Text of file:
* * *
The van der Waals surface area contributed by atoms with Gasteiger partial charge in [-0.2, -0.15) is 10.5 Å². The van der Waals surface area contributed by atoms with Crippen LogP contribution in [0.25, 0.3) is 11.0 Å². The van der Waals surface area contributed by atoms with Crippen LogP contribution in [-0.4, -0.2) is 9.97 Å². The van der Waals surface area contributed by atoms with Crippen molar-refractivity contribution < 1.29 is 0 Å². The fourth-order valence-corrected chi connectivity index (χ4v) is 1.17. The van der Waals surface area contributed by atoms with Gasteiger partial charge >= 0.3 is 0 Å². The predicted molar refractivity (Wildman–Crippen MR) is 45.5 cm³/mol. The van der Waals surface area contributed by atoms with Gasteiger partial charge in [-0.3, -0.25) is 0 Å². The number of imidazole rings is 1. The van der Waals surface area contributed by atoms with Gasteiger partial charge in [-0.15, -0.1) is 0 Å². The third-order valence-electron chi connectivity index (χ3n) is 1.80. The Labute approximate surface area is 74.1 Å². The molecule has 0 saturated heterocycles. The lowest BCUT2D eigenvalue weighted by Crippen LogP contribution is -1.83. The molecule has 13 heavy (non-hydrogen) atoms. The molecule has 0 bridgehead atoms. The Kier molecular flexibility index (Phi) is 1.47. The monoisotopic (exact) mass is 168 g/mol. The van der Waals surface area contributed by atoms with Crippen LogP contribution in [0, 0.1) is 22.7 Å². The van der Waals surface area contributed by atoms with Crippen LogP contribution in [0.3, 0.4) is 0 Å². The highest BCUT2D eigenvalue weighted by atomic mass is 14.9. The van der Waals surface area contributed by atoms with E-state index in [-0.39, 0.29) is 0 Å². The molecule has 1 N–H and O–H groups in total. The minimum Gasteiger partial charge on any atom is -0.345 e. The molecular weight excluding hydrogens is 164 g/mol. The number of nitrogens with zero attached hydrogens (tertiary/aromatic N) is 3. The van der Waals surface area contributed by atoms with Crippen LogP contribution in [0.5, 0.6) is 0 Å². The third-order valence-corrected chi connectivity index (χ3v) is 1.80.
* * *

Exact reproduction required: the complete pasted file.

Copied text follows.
The van der Waals surface area contributed by atoms with Gasteiger partial charge in [-0.2, -0.15) is 10.5 Å². The van der Waals surface area contributed by atoms with Crippen LogP contribution in [0.25, 0.3) is 11.0 Å². The van der Waals surface area contributed by atoms with Crippen LogP contribution in [-0.4, -0.2) is 9.97 Å². The van der Waals surface area contributed by atoms with Crippen molar-refractivity contribution < 1.29 is 0 Å². The fourth-order valence-corrected chi connectivity index (χ4v) is 1.17. The van der Waals surface area contributed by atoms with Gasteiger partial charge >= 0.3 is 0 Å². The predicted molar refractivity (Wildman–Crippen MR) is 45.5 cm³/mol. The van der Waals surface area contributed by atoms with Gasteiger partial charge in [-0.3, -0.25) is 0 Å². The number of imidazole rings is 1. The van der Waals surface area contributed by atoms with Gasteiger partial charge in [-0.15, -0.1) is 0 Å². The third-order valence-electron chi connectivity index (χ3n) is 1.80. The Labute approximate surface area is 74.1 Å². The molecule has 0 saturated heterocycles. The lowest BCUT2D eigenvalue weighted by Crippen LogP contribution is -1.83. The molecule has 13 heavy (non-hydrogen) atoms. The molecule has 0 bridgehead atoms. The Kier molecular flexibility index (Phi) is 1.47. The monoisotopic (exact) mass is 168 g/mol. The van der Waals surface area contributed by atoms with Crippen LogP contribution in [0, 0.1) is 22.7 Å². The van der Waals surface area contributed by atoms with Crippen LogP contribution in [0.3, 0.4) is 0 Å². The highest BCUT2D eigenvalue weighted by atomic mass is 14.9. The van der Waals surface area contributed by atoms with E-state index in [-0.39, 0.29) is 0 Å². The molecule has 1 N–H and O–H groups in total. The minimum Gasteiger partial charge on any atom is -0.345 e. The molecular weight excluding hydrogens is 164 g/mol. The number of nitrogens with zero attached hydrogens (tertiary/aromatic N) is 3. The van der Waals surface area contributed by atoms with Crippen LogP contribution in [0.5, 0.6) is 0 Å². The third-order valence-corrected chi connectivity index (χ3v) is 1.80.